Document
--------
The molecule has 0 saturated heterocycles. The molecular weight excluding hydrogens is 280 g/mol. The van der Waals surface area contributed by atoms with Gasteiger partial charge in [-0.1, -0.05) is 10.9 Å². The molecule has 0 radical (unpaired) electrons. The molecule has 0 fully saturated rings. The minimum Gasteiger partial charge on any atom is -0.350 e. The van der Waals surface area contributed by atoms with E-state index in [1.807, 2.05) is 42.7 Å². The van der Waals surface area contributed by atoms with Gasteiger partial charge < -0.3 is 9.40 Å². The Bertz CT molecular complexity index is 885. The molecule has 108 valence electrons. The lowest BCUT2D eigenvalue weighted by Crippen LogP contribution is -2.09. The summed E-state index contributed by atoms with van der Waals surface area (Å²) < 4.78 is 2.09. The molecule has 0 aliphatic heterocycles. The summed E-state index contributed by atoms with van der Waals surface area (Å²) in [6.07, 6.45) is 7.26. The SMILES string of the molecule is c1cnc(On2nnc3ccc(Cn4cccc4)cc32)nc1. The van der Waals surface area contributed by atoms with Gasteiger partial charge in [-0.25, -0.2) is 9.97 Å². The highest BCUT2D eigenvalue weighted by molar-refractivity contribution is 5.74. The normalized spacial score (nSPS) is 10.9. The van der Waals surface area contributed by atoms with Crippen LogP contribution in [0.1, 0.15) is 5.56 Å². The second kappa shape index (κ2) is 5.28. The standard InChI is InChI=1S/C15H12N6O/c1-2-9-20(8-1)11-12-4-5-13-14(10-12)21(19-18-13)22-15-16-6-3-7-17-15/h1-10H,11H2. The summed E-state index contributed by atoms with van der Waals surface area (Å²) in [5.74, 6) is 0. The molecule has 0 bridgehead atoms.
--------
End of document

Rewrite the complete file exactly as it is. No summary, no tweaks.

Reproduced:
The molecule has 0 saturated heterocycles. The molecular weight excluding hydrogens is 280 g/mol. The van der Waals surface area contributed by atoms with Gasteiger partial charge in [-0.1, -0.05) is 10.9 Å². The molecule has 0 radical (unpaired) electrons. The molecule has 0 fully saturated rings. The minimum Gasteiger partial charge on any atom is -0.350 e. The van der Waals surface area contributed by atoms with E-state index in [1.807, 2.05) is 42.7 Å². The van der Waals surface area contributed by atoms with Gasteiger partial charge < -0.3 is 9.40 Å². The Bertz CT molecular complexity index is 885. The molecule has 108 valence electrons. The lowest BCUT2D eigenvalue weighted by Crippen LogP contribution is -2.09. The summed E-state index contributed by atoms with van der Waals surface area (Å²) < 4.78 is 2.09. The molecule has 0 aliphatic heterocycles. The summed E-state index contributed by atoms with van der Waals surface area (Å²) in [6.07, 6.45) is 7.26. The SMILES string of the molecule is c1cnc(On2nnc3ccc(Cn4cccc4)cc32)nc1. The van der Waals surface area contributed by atoms with Gasteiger partial charge in [-0.25, -0.2) is 9.97 Å². The highest BCUT2D eigenvalue weighted by molar-refractivity contribution is 5.74. The normalized spacial score (nSPS) is 10.9. The van der Waals surface area contributed by atoms with Crippen LogP contribution in [0.1, 0.15) is 5.56 Å². The second kappa shape index (κ2) is 5.28. The standard InChI is InChI=1S/C15H12N6O/c1-2-9-20(8-1)11-12-4-5-13-14(10-12)21(19-18-13)22-15-16-6-3-7-17-15/h1-10H,11H2. The summed E-state index contributed by atoms with van der Waals surface area (Å²) in [5.74, 6) is 0. The molecule has 0 bridgehead atoms.